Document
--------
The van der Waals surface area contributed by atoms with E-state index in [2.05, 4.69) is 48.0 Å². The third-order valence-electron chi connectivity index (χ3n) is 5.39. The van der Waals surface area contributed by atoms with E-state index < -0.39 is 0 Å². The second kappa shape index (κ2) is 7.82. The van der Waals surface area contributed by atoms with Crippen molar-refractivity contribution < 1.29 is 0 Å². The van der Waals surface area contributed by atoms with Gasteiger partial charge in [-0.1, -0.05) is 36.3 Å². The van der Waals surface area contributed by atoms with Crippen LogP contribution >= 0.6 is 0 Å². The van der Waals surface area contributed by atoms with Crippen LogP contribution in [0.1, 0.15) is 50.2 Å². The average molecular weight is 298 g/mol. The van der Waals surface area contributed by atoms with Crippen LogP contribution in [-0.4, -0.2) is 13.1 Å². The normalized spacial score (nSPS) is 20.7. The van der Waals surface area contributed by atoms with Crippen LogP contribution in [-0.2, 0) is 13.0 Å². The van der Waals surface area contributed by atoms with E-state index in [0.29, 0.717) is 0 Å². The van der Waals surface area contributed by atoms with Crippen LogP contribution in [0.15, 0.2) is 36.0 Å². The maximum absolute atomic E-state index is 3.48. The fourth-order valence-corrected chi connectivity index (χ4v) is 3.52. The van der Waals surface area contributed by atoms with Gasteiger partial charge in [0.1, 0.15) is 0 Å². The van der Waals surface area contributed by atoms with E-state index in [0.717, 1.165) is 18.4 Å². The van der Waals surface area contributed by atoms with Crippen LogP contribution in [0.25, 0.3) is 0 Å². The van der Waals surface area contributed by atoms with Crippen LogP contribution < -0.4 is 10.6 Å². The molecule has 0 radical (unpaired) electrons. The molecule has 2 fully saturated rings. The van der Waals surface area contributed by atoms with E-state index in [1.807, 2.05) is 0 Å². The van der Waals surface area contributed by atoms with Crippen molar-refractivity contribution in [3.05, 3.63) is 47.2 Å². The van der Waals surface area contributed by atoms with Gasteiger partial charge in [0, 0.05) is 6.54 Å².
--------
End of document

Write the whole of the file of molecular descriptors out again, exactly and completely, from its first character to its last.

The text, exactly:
The van der Waals surface area contributed by atoms with E-state index in [2.05, 4.69) is 48.0 Å². The third-order valence-electron chi connectivity index (χ3n) is 5.39. The van der Waals surface area contributed by atoms with E-state index < -0.39 is 0 Å². The second kappa shape index (κ2) is 7.82. The van der Waals surface area contributed by atoms with Crippen molar-refractivity contribution < 1.29 is 0 Å². The van der Waals surface area contributed by atoms with Gasteiger partial charge in [-0.1, -0.05) is 36.3 Å². The van der Waals surface area contributed by atoms with Crippen LogP contribution >= 0.6 is 0 Å². The van der Waals surface area contributed by atoms with Crippen LogP contribution in [0.1, 0.15) is 50.2 Å². The average molecular weight is 298 g/mol. The van der Waals surface area contributed by atoms with Crippen LogP contribution in [-0.4, -0.2) is 13.1 Å². The normalized spacial score (nSPS) is 20.7. The van der Waals surface area contributed by atoms with Crippen LogP contribution in [-0.2, 0) is 13.0 Å². The van der Waals surface area contributed by atoms with E-state index in [0.29, 0.717) is 0 Å². The van der Waals surface area contributed by atoms with Crippen LogP contribution in [0.15, 0.2) is 36.0 Å². The maximum absolute atomic E-state index is 3.48. The fourth-order valence-corrected chi connectivity index (χ4v) is 3.52. The van der Waals surface area contributed by atoms with Gasteiger partial charge in [0.1, 0.15) is 0 Å². The van der Waals surface area contributed by atoms with E-state index in [0.717, 1.165) is 18.4 Å². The van der Waals surface area contributed by atoms with Crippen LogP contribution in [0.25, 0.3) is 0 Å². The van der Waals surface area contributed by atoms with Crippen LogP contribution < -0.4 is 10.6 Å². The molecule has 0 radical (unpaired) electrons. The molecule has 2 fully saturated rings. The van der Waals surface area contributed by atoms with E-state index in [1.807, 2.05) is 0 Å². The van der Waals surface area contributed by atoms with Crippen molar-refractivity contribution in [3.05, 3.63) is 47.2 Å². The van der Waals surface area contributed by atoms with Gasteiger partial charge in [0, 0.05) is 6.54 Å².